Utah Farm Bureau members step up and give back during AFBF 100th anniversary

Utah Farm Bureau members step up and give back during AFBF 100th anniversary
Kelly Casey (left), the ‘Gift in Kind’ coordinator for Primary Children’s receives donated bandages from Susan Furner and the Utah Farm Bureau.

Farmer and rancher members of Utah Farm Bureau ramped up charitable outreach in their local communities to commemorate the American Farm Bureau Federation's (AFBF) 100th anniversary year. 

AFBF's three national program committees – The Promotion & Education (P&E) Committee, Women’s Leadership Committee, and Young Farmers & Ranchers Committee – encouraged grassroots members and state committees to "give back" to a variety of charities as part of the outreach, dubbed the 100-Day Centennial Challenge. 

"The very spirit of Farm Bureau and grassroots farmer and rancher members is to offer their time and talents to enhance their communities, local service groups and charities," said Margee Wolff, vice president of leadership, education & engagement at AFBF. "As the American Farm Bureau marks and celebrates 100 years we can make the world a brighter place for families in need by working with our partners and allied organizations." 

Utah farmers and ranchers participated in “Harvest for All” by donating more than 500 pounds of food to Open Doors Food Bank during our annual convention in Layton. 

Throughout the fall the Utah P&E Committee held a Noah’s Bandage Project challenge, collecting fun bandages to be used by pediatric patients in both rural hospitals, and Primary Children’s Regional Hospital. Surprising to some, bandages are an agriculture product made in part from beef by-products. But a little primer on Noah’s Bandage Project. 

Noah Wilson was diagnosed with cancer in April of 2014 (when he was only 6 years old).  When his treatment began, he found himself getting pokes almost daily.  The hospital where he was being treated did not have cool bandages, leaving the children there having to settle for the boring brown ones.  Noah saw this as an opportunity to help his fellow patients, and decided that he wanted to start collecting cool and fun bandages for his new friends.  Noah knew that a bandage is so much more than just a wound cover and wanted to help others see how awesome a cool and fun bandage could be.  To Noah, a bandage is:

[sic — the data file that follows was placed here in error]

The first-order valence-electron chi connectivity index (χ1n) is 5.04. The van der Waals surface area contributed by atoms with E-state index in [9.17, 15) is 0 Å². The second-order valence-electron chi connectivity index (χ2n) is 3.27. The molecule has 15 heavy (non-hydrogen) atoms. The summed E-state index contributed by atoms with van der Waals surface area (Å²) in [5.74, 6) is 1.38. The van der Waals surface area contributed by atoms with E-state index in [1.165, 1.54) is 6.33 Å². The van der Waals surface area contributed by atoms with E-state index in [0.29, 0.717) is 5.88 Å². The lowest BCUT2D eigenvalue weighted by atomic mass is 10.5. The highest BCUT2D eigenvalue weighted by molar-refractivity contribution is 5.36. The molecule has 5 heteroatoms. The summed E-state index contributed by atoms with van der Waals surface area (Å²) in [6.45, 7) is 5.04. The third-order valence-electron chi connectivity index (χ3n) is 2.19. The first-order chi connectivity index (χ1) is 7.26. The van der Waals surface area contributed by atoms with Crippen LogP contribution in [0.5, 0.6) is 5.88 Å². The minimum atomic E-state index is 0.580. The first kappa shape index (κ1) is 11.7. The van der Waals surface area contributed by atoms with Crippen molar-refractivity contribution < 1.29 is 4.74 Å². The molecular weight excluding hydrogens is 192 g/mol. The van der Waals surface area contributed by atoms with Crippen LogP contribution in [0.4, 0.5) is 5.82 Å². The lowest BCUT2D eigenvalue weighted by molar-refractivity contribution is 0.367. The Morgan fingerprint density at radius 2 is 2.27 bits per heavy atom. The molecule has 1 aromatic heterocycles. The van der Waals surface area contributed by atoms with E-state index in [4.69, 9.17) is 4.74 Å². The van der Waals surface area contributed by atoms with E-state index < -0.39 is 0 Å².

1. A Badge of Courage – shots and procedures hurt and can very easily bring anxiety to those who have to experience them. A bandage becomes their badge of honor showing others that they overcame something scary.  It helps them show off how brave they are!
  2. An identity – especially on a cancer floor, where kids wear similar hospital gowns, are bald, and end up looking a lot alike, a bandage becomes a way that a child can express themselves, and share with others the things they think are cool.
  3. Fun – Kids battling sickness of any kind need all the fun we can give them!

Noah passed away in June of 2015, but not before starting his Bandage Project and making a huge difference in the world. In honor of Noah and his legacy, Noah’s Bandage Project continues to help kids all across the globe. 

To support the Noah’s Bandage Project, Utah Farm Bureau collected 9,323 bandages and donated $500 to children’s cancer research. Some of those bandages have been donated to local rural hospitals, but many were given to Primary Children’s hospital as well.

During our annual convention, Utah Farm Bureau volunteers made 50 advent calendars, 100 gift bags, five quilts and 35 gnomes to benefit Primary Children’s Hospital’s Festival of Trees fundraiser.

Volunteers also made 120 animal kits to benefit our local Ronald McDonald house.   Ronald McDonald Houses allow families to access specialized medical treatment for their children by providing a place to stay at little or no cost. The connection between Farm Bureau and Ronald McDonald House Charities was forged in the mid-1990s.

Utah volunteers gave over 1,000 hours to celebrate AFBF’s 100th birthday!

Follow the hashtags #FBGivesBack and #AFBF100 on social media to keep up with the action.

Thank you to the many who participated in this effort of outreach and caring for others.



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